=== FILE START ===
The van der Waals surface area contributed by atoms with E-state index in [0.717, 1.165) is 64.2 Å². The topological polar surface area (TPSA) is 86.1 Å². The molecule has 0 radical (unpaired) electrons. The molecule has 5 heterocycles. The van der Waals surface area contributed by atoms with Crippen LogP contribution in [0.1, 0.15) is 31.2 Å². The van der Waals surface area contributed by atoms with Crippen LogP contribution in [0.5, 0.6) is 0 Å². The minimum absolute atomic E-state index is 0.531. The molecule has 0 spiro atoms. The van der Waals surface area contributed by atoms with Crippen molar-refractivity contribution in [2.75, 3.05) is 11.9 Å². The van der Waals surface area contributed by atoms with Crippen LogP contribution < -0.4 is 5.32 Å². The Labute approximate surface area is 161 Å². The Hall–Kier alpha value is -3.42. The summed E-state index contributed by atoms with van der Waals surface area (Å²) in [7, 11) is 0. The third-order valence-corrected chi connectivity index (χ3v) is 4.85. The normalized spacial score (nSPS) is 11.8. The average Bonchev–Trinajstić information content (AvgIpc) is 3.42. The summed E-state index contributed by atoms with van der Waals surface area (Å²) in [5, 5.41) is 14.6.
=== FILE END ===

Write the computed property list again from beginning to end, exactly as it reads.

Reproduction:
The van der Waals surface area contributed by atoms with E-state index in [0.717, 1.165) is 64.2 Å². The topological polar surface area (TPSA) is 86.1 Å². The molecule has 0 radical (unpaired) electrons. The molecule has 5 heterocycles. The van der Waals surface area contributed by atoms with Crippen LogP contribution in [0.1, 0.15) is 31.2 Å². The van der Waals surface area contributed by atoms with Crippen LogP contribution in [0.5, 0.6) is 0 Å². The minimum absolute atomic E-state index is 0.531. The molecule has 0 spiro atoms. The van der Waals surface area contributed by atoms with Crippen molar-refractivity contribution in [2.75, 3.05) is 11.9 Å². The van der Waals surface area contributed by atoms with Crippen LogP contribution < -0.4 is 5.32 Å². The Labute approximate surface area is 161 Å². The Hall–Kier alpha value is -3.42. The summed E-state index contributed by atoms with van der Waals surface area (Å²) in [7, 11) is 0. The third-order valence-corrected chi connectivity index (χ3v) is 4.85. The normalized spacial score (nSPS) is 11.8. The average Bonchev–Trinajstić information content (AvgIpc) is 3.42. The summed E-state index contributed by atoms with van der Waals surface area (Å²) in [5, 5.41) is 14.6.